Inbal Segev horizontalEqually committed to new repertoire for the cello and known masterworks, Inbal Segev brings interpretations that are both unreservedly natural and insightful to the vast range of solo and chamber music that she performs. In June 2012, she gave the U.S. premiere of Maximo Flugelman’s Cello Concerto led by Lorin Maazel at the Castleton Festival, in Virginia near Washington DC. She gave the U.S. premiere of English composer Sir Arthur Sullivan’s Cello Concerto in D Major, which was written in 1866 but was never published. She performed jazz musician and composer David Baker’s cello concerto at Town Hall in New York, and was the first cellist to perform Henri Dutilleux’s challenging Trois strophes sur le nom de Sacher for solo cello at Carnegie Hall. She also gave the world premiere of Max Schubel’s Concerto for Cello, which was written for her (available on the Opus One label). Argentinean pianist and Grammy-winning composer Fernando Otero is at work on a Tango-inspired concerto for Segev. Segev, whose playing has been described as “characterized by a strong and warm tone . . . delivered with impressive fluency and style,” by The Strad and as having a “warm, pure and beautiful” tone by Strings magazine, has previously performed as soloist with orchestras including the Helsinki Philharmonic, Radio Symphony of Helsinki, Reutlingen Symphony, Dortmund Philharmonic, the Orchestre National de Lyon, the Bangkok Symphony, and with all the major orchestras of her native Israel. She made debuts with the Berlin Philharmonic and Israel Philharmonic, led by Zubin Mehta, at age 17.

Avner Dorman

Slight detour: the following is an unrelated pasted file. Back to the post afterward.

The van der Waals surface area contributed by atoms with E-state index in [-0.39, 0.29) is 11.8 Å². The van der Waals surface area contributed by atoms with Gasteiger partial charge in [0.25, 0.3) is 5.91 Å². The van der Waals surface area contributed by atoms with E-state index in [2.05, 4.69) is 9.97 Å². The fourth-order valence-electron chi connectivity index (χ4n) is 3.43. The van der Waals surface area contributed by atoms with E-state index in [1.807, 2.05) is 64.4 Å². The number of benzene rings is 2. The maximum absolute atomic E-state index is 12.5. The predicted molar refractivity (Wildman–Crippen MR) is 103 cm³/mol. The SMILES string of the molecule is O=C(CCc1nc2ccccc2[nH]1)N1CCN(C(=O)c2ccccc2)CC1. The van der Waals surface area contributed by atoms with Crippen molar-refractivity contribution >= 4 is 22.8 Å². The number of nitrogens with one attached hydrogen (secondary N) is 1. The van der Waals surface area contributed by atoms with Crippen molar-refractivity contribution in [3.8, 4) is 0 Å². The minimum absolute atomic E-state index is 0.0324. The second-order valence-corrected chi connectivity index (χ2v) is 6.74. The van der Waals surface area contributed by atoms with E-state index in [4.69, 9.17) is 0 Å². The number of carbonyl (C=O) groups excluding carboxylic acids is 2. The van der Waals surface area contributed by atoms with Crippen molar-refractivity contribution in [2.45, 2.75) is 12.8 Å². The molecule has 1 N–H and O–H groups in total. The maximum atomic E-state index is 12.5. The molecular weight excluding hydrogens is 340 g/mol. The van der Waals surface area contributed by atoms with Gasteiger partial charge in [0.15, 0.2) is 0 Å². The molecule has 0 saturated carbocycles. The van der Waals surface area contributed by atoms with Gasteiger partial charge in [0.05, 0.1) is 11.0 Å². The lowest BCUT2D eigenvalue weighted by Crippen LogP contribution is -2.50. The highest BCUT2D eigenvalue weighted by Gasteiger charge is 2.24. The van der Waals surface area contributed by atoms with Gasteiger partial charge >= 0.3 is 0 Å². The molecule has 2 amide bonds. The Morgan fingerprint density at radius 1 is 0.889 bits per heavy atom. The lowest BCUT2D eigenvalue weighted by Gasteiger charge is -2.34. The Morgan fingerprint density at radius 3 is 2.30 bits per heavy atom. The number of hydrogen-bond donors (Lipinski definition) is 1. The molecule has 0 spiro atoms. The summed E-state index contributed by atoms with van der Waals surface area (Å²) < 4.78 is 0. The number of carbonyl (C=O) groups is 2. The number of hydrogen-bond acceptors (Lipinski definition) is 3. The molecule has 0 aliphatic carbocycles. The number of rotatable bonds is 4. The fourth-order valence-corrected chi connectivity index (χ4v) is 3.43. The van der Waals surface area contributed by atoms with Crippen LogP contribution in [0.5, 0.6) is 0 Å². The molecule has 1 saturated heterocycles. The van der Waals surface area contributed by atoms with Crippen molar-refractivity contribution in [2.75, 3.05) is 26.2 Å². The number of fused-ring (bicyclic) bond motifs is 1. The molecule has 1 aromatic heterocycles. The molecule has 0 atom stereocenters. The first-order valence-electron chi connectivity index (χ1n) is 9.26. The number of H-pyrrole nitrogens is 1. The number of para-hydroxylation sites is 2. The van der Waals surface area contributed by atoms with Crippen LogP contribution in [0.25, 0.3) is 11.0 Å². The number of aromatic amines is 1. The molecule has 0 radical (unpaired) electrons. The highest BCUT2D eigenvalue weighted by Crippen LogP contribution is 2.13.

Avner Dorman

Avner Dorman has quickly risen to become one of the leading composers of his generation. Dorman’s unique approach to rhythm and timbre has attracted some of the world’s most notable conductors, including Zubin Mehta, Christoph Eschenbach, Riccardo Chailly, David Robertson, Andris Nelsons, Marin Alsop, and Justin Brown, to bring his music to audiences of the New York Philharmonic, the Israel Philharmonic, Carnegie Hall, the San Francisco Symphony, the Musikverein, the Los Angeles Philharmonic, the Tokyo NHK Symphony, Salzburg Festival, Lucerne Festival, Cabrillo Music Festival, and many others. Dorman’s music achieves a rare combination of rigorous compositional construction while preserving the sense of excitement and spontaneity usually associated with jazz, rock, or ethnic music. His music is championed, toured and recorded by some of today’s finest soloists. Gil Shaham and Orli Shaham commissioned, recorded and regularly perform Niggunim, Dorman’s third violin sonata inspired by traditional Jewish themes. Memory Games, a violin solo written for Hilary Hahn as part of her Encores Project, is an audience favorite. Avi Avital’s performance of Dorman’s Mandolin Concerto on the NAXOS CD dedicated to Dorman’s Chamber Concerti was Grammy-nominated. Martin Grubinger’s signature performance of Dorman’s percussion concerto Frozen in Time continues to amaze international audiences and was televised in Japan by NHK and in Germany by Frankfurt HR Sinfonieorchester. Three Butterfly Songs, recorded by Dawn Upshaw and Bridget Kibbey for soprano and harp, is scheduled to be released in 2013. Dorman’s Cello Concerto is commissioned by Inbal Segev, Musica Nova, Anchorage Symphony Orchestra, Youngstown Symphony Orchestra, Hudson Valley Philharmonic, and the Orquesta Sinfónica Nacional de Colombia.
It was 78 years ago that the Dutchess Philharmonic Community Orchestra was founded by four local amateur musicians, and 53 years ago that conductor Claude Monteux elevated the orchestra to a fully-professional ensemble, renaming it the Hudson Valley Philharmonic. This also represents the HVP’s 14th year under Bardavon management and the 20th under the music direction of conductor Randall Craig Fleischer.

 

Tickets for the HVP’s American Premiere range in price from $31 to $53. Student Rush tickets will be available one hour prior to the concert for just $10 per student and $20 per accompanying adult. Tickets can be purchased at:

 

Bardavon Box Office               UPAC Box Office

 

35 Market Street                                  602 Broadway

 

Poughkeepsie                         Kingston

 

845.473.2072                          845.339.6088

 

or through TicketMaster 800.745.3000 or www.ticketmaster.com

 

Audience members are invited to a pre-concert talk with the conductor and members of the orchestra one hour prior to the performance.